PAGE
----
As an only child growing up in Shanghai, Simon Wang was plied with dumplings, ice cream, and Kentucky Fried Chicken (YUM) by his parents and grandparents. After tipping the scales at 220 pounds, the 26-year-old decided to join Weight Watchers last month.
"I will get a heart attack more easily than a normal person," says Wang, who is 5 feet, 9 inches tall and wants to shed 55 pounds. "When I get older I will have lots of problems, maybe high blood pressure and a lot of other illnesses."
After struggling for millennia to feed its population, China, the world's fastest-growing major economy, now faces the opposite problem. Some 30 percent of adults are overweight or obese, compared with 25 percent in 2004, figures Barry Popkin, director of the Inter-Disciplinary Obesity Center at the University of North Carolina at Chapel Hill. In Beijing, 40 percent of Chinese boys struggle with their weight. Greater affluence, less physical activity, and a diet with more meat and processed food have expanded girths. The problems are most pronounced in cities like Shanghai and Beijing, where more people drive and have easier access to fast food. (Just to compare, the American Medical Assn. estimates that 68 percent of U.S. adults are overweight.)
The rising rates complicate China's plan to overhaul a health-care system that leaves more than 300 million people without insurance. The government is spending $125 billion to provide coverage for all 1.3 billion Chinese by 2020. The plan includes only basic benefits, not services such as outpatient care for chronic diseases linked to obesity, says Wang Shiyong, senior health specialist at the World Bank in Beijing.
More than 92 million Chinese adults suffer from Type 2 diabetes, caused mainly by a high-calorie diet and sedentary lifestyle, according to a study in the Mar. 25 New England Journal of Medicine. Based on this data, the International Diabetes Federation in Brussels estimates close to half a billion Chinese will have the disease by 2030. The government "is very concerned," says Chen Chunming, professor of nutrition at the International Life Sciences Institute in China, a state-affiliated public-health organization.
Calorie counters like Wang are creating demand for the low-fat foods and weight-loss programs that figure so prominently in the U.S. Sales of soy and fruit bars are growing "really fast, especially to office ladies who are so afraid of gaining weight," said Michael Zhang, chairman of Otsuka (China) Investment. Tokyo-based Otsuka makes the popular Soyjoy bar, which has been available in China since 2008, and Zhang says Soyjoy sales there will overtake those in the U.S. this year. Weight Watchers China, a joint venture between Weight Watchers International (WTW) of New York and Paris-based Danone, the world's largest yogurt maker, opened its first center in Shanghai in August 2008. It has since opened three more there, another in Nanjing, and plans to expand to other cities, according to Shan Jin, director of program development.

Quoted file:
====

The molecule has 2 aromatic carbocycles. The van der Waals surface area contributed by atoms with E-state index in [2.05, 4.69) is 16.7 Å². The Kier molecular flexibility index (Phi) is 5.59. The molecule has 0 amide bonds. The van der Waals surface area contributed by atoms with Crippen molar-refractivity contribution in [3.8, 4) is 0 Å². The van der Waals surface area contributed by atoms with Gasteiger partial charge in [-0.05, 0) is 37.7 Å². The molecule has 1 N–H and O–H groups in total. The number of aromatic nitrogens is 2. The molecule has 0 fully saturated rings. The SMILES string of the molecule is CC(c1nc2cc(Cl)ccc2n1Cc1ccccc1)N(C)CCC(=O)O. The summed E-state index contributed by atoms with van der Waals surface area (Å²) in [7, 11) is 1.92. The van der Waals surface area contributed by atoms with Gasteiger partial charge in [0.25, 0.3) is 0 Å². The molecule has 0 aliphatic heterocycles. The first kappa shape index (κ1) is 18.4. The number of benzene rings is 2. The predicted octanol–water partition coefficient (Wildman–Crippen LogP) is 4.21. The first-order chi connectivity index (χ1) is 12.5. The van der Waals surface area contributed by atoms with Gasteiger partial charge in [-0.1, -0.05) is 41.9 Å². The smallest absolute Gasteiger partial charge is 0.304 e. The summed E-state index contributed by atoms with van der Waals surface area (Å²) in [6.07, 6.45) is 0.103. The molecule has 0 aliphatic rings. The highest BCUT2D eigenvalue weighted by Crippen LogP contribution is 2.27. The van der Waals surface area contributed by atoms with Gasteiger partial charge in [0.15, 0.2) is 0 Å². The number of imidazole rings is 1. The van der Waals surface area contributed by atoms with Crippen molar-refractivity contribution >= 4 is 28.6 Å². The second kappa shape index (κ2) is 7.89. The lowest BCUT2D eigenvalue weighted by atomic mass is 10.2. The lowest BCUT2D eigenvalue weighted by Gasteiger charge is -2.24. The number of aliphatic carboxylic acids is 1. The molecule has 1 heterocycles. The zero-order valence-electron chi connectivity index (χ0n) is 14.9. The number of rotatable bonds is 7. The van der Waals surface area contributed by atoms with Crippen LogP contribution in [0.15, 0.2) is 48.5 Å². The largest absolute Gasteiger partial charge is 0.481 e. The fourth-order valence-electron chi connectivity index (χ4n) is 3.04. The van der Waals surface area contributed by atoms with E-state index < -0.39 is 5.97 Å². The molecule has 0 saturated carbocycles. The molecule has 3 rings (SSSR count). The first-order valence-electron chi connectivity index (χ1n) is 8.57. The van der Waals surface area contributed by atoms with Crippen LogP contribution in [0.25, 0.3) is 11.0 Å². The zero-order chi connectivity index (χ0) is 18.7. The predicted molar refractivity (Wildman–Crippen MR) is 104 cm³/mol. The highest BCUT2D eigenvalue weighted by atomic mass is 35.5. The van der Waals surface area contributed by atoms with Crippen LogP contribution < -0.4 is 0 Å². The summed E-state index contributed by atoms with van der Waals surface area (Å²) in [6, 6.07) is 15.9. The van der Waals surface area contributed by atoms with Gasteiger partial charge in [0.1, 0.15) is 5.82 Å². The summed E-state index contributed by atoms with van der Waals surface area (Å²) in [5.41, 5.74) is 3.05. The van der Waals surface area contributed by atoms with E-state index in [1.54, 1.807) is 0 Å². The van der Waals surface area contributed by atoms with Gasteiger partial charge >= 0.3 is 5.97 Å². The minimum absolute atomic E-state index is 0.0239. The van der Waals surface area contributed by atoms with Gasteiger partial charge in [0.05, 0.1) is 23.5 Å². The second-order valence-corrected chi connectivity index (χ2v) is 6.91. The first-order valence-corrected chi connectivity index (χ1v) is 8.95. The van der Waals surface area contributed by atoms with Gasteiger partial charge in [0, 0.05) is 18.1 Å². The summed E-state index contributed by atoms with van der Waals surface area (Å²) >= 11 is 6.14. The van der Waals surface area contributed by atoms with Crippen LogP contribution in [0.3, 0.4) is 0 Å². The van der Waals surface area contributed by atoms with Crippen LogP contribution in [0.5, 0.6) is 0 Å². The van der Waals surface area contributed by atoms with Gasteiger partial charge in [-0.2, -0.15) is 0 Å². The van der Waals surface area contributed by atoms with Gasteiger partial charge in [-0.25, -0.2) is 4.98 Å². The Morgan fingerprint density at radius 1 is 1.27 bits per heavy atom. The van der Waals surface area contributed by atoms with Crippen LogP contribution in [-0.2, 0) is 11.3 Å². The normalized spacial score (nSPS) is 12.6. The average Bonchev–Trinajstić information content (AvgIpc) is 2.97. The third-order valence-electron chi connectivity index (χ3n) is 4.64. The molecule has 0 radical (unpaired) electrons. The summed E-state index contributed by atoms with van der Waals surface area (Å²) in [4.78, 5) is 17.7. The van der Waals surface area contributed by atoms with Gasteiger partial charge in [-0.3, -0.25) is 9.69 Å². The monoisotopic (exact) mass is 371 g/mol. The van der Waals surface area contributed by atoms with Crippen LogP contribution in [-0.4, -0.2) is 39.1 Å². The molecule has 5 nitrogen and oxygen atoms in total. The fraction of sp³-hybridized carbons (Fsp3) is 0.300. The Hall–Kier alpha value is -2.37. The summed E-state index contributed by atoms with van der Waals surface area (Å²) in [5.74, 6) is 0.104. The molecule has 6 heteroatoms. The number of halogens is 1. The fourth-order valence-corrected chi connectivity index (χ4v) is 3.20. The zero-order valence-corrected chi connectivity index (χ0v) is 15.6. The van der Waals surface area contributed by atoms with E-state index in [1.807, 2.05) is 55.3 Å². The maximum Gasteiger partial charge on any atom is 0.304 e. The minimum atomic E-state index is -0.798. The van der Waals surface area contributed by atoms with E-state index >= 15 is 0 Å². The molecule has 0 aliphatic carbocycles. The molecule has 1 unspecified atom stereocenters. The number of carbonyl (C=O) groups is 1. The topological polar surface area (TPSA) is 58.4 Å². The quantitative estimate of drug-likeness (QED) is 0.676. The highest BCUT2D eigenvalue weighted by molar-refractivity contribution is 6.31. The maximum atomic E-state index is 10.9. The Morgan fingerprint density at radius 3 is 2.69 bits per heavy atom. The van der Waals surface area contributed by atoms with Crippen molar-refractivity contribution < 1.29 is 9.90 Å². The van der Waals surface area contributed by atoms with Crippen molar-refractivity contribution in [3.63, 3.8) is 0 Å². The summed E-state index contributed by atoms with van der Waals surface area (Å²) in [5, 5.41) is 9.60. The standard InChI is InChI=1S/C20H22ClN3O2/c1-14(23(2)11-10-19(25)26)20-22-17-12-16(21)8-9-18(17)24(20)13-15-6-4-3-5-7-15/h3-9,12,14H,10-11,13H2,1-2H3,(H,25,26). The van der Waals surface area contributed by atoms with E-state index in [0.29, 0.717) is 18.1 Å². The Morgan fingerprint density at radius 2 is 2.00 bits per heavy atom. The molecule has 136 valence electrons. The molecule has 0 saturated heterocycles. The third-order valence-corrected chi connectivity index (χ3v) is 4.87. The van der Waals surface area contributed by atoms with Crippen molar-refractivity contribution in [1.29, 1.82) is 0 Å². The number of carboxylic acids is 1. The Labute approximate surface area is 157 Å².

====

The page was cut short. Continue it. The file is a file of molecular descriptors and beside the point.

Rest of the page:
The desire to lose weight and achieve "a more healthy lifestyle" are also luring customers for Zhongti Beili Health Club, a joint venture of Bally Total Fitness of the U.S. and Beijing-based China Sports Industry Group, according to the venture's deputy general manager Derek Xue. The company plans to double its chain of gyms to 28 by yearend, he says.
China has about 3,000 health clubs, with about 3 million active members, estimates Marco Treggiari, China managing director of Italy's Technogym. The equipment maker supplies about 400 independent gyms and facilities in 210 five-star hotels. Sales will grow as much as 30 percent this year, to $18 million, he says.
Corporate clients are becoming an important source of that growth. Dow Chemical (DOW) has equipped a 2,600-square-meter sports facility in its Shanghai headquarters with Technogym treadmills and step and weight machines, says Fiona Bao, Dow's medical director for North Asia Pacific. "Obesity is no longer just a personal-health issue. It's related to productivity," she says.
Some Chinese are opting for a quicker fix. Zheng Chengzhu, chief of minimally invasive and bariatric surgery at Changhai Hospital in Shanghai, says he performs about 100 obesity-related operations a year, compared with 20 to 30 a few years ago. Allergan (AGN), maker of a device used in gastric-banding surgery, has applied to the government to sell its Lap-Band in China, says Judy Low, a company spokeswoman in Singapore.
One incentive for a smaller waistline, beyond better health, is the potential to make more money. Wu Yu'e, 23, an engineer who joined Weight Watchers, says employers in China place a premium on physical beauty especially for women. If she slims down, she says she will get a higher-paying job. "It will also help me find a boyfriend," she adds.
The bottom line: China is struggling with the diseases of affluence, as diets grow richer and lifestyles less active. Companies like Weight Watchers benefit.